Material and Methods

Nematode isolation: Pak Nema-1 (Oscheius) and Pak Nema-2 (Acrobelus), were extracted from soil samples by using Galleria baiting technique [2]. The collected nematode populations were maintained on Galleria mellonella larvae as well as nutrient agar media in the laboratory. The adults were obtained by dissecting infected G. mellonella larvae periodically in Ringer solution. Infective Juveniles (IJs) were collected by the Petri plate assay.

Soil analysis: Soil used in this experiment was a sandy loam collected from the experimental field of National Nematological Research Centre, University of Karachi. Soil analysis was performed in the Department of Environmental studies.

Host plant:Tomato plants (Lycopersicon esculentum Mill.)

Experimental design: Four pots contained 250 gm soil that were treated with Pak Nema-1Oscheius spp., Pak Nema-2, (Acrobelus), Pak Nema-3 (1 and 2), and Pak Nema-4 (Manure), with control. The nematode inoculums, 200 ml nematode juveniles in per pot used in this experiment. Tomato seeds are incubated in moistened filter paper in a Petri dish for 3 days at 20-25˚C. After the germination of seed baby plant were transferred into pots (5 in each) and then Pak Nema1 was inoculated at the rate of 200 Juveniles/ml. After every 15days interval root length and shoot length was taken and compared.

Statistical analysis: Root and shoot data were analyzed with two way ANOVA (days and soil treatment), with the soil treatment broken down into controls (with or without heated soil). Root length and number of forks were transformed prior to analysis.

Results and Discussion

  In this experiment sterilized and non-sterilized soil used by providing heat treatment. Four types of treatments with combination of control applied into soil (tomato pots) which have tomato seedlings. Treatments of nematodes culture obtain from the culture lab of National Nematological Research Centre, University of Karachi. Nitrogen enhancement rates was calculated by TKN method (Figure 1 and table 1). Different treatments had differed in the amount of nitrogen fixed in the soil, Pak Nema-1 treated pot showed higher amount of nitrogen as compared to other treatments.The study reported herein were conducted in green house condition where different factors are involved, may be this experiment showed better result if it is conducted on lab condition.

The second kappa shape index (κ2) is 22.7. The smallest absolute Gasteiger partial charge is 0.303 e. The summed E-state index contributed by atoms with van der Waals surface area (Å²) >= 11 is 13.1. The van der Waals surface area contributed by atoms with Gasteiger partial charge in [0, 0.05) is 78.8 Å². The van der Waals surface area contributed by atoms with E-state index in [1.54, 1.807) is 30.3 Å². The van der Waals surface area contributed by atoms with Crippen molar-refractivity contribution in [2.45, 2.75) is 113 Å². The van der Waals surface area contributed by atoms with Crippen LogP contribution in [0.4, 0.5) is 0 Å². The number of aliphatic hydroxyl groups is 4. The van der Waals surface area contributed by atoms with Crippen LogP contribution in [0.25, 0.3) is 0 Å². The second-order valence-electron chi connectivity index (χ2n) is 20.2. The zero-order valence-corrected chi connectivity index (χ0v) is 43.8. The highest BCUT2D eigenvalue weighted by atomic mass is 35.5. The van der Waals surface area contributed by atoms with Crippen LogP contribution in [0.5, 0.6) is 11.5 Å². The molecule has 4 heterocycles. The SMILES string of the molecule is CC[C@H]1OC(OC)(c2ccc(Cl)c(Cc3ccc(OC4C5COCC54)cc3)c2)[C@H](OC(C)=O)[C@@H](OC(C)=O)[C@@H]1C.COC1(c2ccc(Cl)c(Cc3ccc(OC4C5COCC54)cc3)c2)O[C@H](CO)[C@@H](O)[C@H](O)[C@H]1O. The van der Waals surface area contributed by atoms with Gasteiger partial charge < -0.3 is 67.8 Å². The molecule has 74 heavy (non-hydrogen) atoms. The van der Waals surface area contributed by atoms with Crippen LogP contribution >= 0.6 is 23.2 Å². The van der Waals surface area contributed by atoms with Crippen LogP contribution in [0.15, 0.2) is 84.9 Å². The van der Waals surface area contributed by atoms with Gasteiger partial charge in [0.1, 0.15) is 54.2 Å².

Treatment Sample No pH TKN(mg/kg) PO4(mg/kg)

After Application

Pak Nema-1A (Oscheius An. sp.)

5.6

4416

12.10

Pak Nema-2 A (Acrobeles)

6.2

2211

9.84

Pak Nema-3 A(1 and 2)

6.7

4068

7.39

Pak Nema-4 A (Manure)

6.0

3050

9.17

A5(Control)

7.1

11.42

2.5

Pak Nema-1 B (Oscheius)

8.1

2319

5.11

Before Application

Pak Nema-2 B (Acrobeles)

8.4

1744

3.16

Pak NemaA-3 B ( 1 and 2)

6.8

413

-

Pak Nema-4 B(Manure)

7.6

1261

-

B5 (Control)

6.8

103

2.4

Table 1: Measured total nitrogen (Bytotal kjeldhal nitrogen).

Figure 1:: Enhancement of nitrogen (TKN method) by bio-fertilizer Pak Nema-1.

Soil analysis: The soil composed of 55% of sand, 27.4% silt and 16.5% clay and contained PO4 2.5mg/kg, total N: 11.42 mg/kg by TKN method (Total Kjeldhal Nitrogen) and the pH was 7.1. Fresh soil passed through a 2mm mesh to remove stones, macro-fauna and discernible. The half of soil was sterilized, which contained PO4 2.4 mg/kg, total N: 103 mg/kg by TKN method (Total Kjeldhal Nitrogen) and the pH was 6.8.

Nematode population in soil used for the enhancement of Nitrogen: Pak Nema-1 significantly (P< 0.001) increased the nitrogen level in soil as compare to Pak Nema-3 and -4. Pak Nema-2 is also significantly increase the nitrogen level (Figure 1).

Nematode used for the root growth development: Nematode abundance, in the soil or pot for the root growth experiment, was not significantly different between Pak nema1and Pak Nema-2 but was significantly greater (P< 0.01) than Pak Nema-3 and Pak Nema-4 (Figure).

Root and shoot growth: Root length, shoot length and number of forks significantly (P< 0.01) increased in Pak Nema-1 while only shoot length significantly increased in Pak Nema-2 as compare to Pak Nema-3 and4 (Figure 2).

Figure 2:After one month root length and shoot length of: A= Pak Nema1 (Oscheius); B = Pak Nema2 (Acrobelus); C= Pak Nema1&2; D = Manure; E = Control.